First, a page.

Home | pfodApps/pfodDevices | WebStringTemplates | Java/J2EE | Unix | Torches | Superannuation | | About Us

Forward Logo (image)      

Garage Heater using a Truck Diesel Heater
controlled by pfodApp

by Matthew Ford 19th October 2022 (original 16th October 2022)
© Forward Computing and Control Pty. Ltd. NSW Australia
All rights reserved.

Click the images for a full size version

pfodApp remote Control of a
Truck Diesel Heater to heat the Garage
NO Android Programming required.

This project was completed by George using a Diesel powered truck heater. George chose pfodApp to control the heater because
Initially I thought interfacing the phone to the processor would be the most challenging aspect, but pfodApp handled all the nitty-gritty of that aspect easily and flawlessly. Using the pfodDesigner generated code produced it simply worked!”

Project Description (video)
by George

The aim of this Project was to be able to remotely control a small diesel fuelled air heater in the garage via a mobile phone. There are 5 buttons on the heater display (& control) module used for the various heater functions, so the aim was to have the system mimic hand presses on those buttons and monitor various aspects from the heater at the same time. Having the processor literally press buttons on the control unit has the added advantage that it electrically de-couples the two systems completely.

For a list of the main parts see Components.pdf Here is the manual for the truck heater.

The free pfodDesigner app was used to build the menu for the phone, and the code it produced was fed into the Arduino IDE, tinkered about with a bit, then uploaded into the control processor (an ESP8266 WeMos D1 Mini in this case).

Once up and running, commands were sent from the phone via the pfodApp to the processor which in turn activated relays to push the required buttons (for the required press length) on the heater control panel while also sending back assorted monitoring signals. Initially I thought interfacing the phone to the processor would be the most challenging aspect, but pfodApp handled all the nitty-gritty of that aspect easily and flawlessly. Using the pfodDesigner generated code produced it simply worked! To be honest, I don’t understand a lot of it, but it turned out to be straightforward to tweak it a bit to personalise the output – even with my very limited C++ coding ability. Lots of kudus to it.

The final sketch is Garage_Heater_v8.ino The menus items were designed using the free app pfodDesigner and the code generated for a WiFi connection. As the heater changes state the menu items are updated/hidden/shown as appropriate.

The heater itself goes through assorted start-up and shut-down phases (as well as different responses to long or short button pushes) so the code takes this account.

No direct feedback was available from the heater module, so assorted sensors were added to capture the required data. Real-time intake air flow, temp readings, and weigh scales values are all fed back to the phone and displayed on the menu.

(pdf version)

(click images for full size versions)

During testing it was discovered that, if the processor was left powered up and the heater off, it would start itself for no apparent reason (maybe once a fortnight), so a remote Sonoff switch was included to switch off all power to stop this happening. Another glitch was that (very) occasionally, the processor would lock up and apply a constant drive to the solenoids, so to mitigate for this, 555 Relay timers were included to cut the solenoid supply after a few seconds irrespective of the processor relay signals.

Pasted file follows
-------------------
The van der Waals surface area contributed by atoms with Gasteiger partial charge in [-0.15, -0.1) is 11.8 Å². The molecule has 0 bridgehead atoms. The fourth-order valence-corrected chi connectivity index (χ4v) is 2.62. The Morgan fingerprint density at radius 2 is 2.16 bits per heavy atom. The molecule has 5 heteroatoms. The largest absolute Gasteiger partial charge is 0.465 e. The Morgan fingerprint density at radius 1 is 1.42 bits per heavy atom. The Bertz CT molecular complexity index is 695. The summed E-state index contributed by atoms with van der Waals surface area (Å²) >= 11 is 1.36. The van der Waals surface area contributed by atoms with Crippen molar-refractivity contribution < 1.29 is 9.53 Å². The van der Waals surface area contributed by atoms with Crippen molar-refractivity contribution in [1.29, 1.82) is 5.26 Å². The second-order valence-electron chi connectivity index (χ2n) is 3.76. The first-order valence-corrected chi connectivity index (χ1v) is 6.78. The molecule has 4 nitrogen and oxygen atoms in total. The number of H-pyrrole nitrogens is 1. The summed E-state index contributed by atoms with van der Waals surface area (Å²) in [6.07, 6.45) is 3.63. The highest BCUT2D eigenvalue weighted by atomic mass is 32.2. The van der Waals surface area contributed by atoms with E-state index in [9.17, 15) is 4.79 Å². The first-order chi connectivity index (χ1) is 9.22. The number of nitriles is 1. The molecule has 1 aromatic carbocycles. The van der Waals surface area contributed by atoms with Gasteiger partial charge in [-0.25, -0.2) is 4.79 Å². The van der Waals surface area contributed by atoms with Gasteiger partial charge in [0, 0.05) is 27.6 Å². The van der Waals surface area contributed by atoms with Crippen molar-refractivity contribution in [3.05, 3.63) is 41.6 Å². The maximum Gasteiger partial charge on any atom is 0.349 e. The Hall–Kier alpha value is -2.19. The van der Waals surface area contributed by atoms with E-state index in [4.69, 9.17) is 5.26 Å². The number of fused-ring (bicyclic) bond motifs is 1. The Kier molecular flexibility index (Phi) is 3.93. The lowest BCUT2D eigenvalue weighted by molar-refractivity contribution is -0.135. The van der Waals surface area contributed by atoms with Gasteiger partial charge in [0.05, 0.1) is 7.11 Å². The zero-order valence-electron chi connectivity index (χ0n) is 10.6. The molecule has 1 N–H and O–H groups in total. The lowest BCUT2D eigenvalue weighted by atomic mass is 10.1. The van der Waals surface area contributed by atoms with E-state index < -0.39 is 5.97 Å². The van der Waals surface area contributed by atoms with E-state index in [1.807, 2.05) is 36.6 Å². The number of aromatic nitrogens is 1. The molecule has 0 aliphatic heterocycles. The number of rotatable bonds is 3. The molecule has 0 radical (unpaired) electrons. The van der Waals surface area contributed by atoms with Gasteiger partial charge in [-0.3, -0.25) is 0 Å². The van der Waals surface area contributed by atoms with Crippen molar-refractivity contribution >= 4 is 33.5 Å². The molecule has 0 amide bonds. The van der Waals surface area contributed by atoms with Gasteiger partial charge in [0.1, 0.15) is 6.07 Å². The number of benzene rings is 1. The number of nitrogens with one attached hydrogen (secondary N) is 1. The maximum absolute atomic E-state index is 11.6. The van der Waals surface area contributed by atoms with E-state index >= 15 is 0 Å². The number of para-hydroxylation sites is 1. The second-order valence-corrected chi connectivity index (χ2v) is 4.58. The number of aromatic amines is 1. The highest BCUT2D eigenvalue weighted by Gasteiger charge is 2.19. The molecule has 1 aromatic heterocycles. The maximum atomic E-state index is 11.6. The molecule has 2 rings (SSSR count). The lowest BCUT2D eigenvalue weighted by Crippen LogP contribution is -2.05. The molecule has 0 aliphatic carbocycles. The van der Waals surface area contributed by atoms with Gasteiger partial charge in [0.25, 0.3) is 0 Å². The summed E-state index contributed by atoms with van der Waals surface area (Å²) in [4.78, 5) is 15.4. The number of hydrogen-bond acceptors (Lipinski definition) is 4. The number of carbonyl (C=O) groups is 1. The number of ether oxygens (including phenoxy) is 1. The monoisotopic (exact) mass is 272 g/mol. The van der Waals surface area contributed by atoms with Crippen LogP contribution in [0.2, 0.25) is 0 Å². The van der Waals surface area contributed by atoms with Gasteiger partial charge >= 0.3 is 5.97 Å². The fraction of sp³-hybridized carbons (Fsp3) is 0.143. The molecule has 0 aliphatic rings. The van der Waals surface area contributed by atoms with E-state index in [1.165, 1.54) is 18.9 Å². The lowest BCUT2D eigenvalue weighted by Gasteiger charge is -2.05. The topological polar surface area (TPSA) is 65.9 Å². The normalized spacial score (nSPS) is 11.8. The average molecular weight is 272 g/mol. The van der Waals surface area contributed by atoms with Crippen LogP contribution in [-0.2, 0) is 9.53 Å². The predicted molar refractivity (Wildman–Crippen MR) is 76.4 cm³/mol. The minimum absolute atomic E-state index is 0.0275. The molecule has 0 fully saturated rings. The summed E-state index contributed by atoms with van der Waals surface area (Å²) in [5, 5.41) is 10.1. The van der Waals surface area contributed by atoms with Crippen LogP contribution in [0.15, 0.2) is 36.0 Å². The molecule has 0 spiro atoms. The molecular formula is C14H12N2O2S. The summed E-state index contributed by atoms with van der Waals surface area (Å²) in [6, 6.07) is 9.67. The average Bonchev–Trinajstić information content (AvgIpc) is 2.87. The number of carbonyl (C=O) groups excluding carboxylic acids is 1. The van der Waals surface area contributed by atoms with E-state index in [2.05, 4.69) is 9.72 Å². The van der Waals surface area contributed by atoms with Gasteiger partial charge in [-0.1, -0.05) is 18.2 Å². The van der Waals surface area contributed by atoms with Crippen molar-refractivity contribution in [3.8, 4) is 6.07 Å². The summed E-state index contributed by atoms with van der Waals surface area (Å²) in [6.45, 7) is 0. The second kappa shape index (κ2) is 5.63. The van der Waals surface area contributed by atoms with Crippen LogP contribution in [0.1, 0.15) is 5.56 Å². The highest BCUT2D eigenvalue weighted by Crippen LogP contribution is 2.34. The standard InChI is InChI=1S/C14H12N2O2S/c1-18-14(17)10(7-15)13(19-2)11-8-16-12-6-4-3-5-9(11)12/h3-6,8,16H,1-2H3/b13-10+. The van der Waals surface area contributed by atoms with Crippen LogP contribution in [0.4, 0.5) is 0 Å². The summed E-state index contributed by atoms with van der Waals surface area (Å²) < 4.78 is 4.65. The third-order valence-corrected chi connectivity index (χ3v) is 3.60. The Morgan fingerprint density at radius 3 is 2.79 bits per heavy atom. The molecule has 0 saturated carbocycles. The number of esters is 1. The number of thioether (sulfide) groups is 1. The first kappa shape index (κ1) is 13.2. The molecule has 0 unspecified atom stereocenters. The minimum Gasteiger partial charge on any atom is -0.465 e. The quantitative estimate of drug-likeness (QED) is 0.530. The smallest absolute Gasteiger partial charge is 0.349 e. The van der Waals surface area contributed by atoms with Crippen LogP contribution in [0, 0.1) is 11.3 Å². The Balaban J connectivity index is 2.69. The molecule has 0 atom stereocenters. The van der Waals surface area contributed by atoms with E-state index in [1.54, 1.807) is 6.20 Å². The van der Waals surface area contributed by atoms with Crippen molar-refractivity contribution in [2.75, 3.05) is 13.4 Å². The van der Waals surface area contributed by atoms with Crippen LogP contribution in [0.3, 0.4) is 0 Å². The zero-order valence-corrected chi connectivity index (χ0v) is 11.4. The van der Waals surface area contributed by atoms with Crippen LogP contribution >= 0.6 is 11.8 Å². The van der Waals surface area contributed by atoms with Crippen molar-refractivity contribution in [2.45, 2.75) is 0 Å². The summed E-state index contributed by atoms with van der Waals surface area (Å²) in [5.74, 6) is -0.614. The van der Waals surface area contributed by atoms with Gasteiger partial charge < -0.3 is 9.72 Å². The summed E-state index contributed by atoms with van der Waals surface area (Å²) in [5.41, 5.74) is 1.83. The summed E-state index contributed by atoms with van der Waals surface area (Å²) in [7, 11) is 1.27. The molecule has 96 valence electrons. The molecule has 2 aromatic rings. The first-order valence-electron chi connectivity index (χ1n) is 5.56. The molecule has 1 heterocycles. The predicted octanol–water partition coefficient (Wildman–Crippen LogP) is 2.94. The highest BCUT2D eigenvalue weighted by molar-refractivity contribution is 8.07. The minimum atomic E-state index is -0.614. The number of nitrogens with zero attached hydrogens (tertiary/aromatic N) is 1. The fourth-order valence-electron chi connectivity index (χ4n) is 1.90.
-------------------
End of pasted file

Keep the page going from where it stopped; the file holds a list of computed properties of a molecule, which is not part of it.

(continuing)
The current code does not include any emergency shut-down routines, but the heater does (internally) monitor itself anyway, and will shut itself down it anything goes wrong. It’s debatable whether extra coded routines are actually required, but maybe will be on the next revision. As a back-up, a WiFi CCTV PTZ was added to monitor the heater, display panel & fuel tank etc., and has the added bonus that it can also be used to monitor the rest of the garage remotely.

However irreparable damage and/or even fire would occur if the heater lost AC power while running and wasn’t able to complete the cooling down cycle (it depends on fan air flow to stop it overheating). To mitigate for this scenario, system power is supplied via a UPS.

As it stands, the power level can’t actually be remotely decremented once it’s at full power – most of the hardware is in place, but would require another relay to implement – it’s on my ‘to-do’ list, but once the heater is at full power, I never reduce it before it’s switched off anyway, so it’s not really a ‘must-have’ facility.

The heater itself is housed in a sealed & insulated box both for soundproofing and to allow both combustion air and warm output air flow to be measured and be per-filtered through a large foam filter (it can get very dusty in the garage!). Intake air flow and temp is monitored at the main inlet, then both flows are further filtered at the heater.

The burner exhaust is routed to the outside, and the warm air is ducted to the bench for that warm cosy glow.

(click image for full size version)

Fuel comes from a 60l barrel sitting on top of 4-wire wheatstone bridge configured strain gauge scales (calibrated to convert kg to litres of red diesel). The scales in turn are sitting on a skate. The fuel line can be disconnected (via a quick connect) and the tank can be rolled out from under the bench for easy access to refill it.

AndroidTM is a trademark of Google Inc. For use of the Arduino name see http://arduino.cc/en/Main/FAQ

The General Purpose Android/Arduino Control App.
pfodDevice™ and pfodApp™ are trade marks of Forward Computing and Control Pty. Ltd.

Forward home page link (image)

Contact Forward Computing and Control by
©Copyright 1996-2020 Forward Computing and Control Pty. Ltd. ACN 003 669 994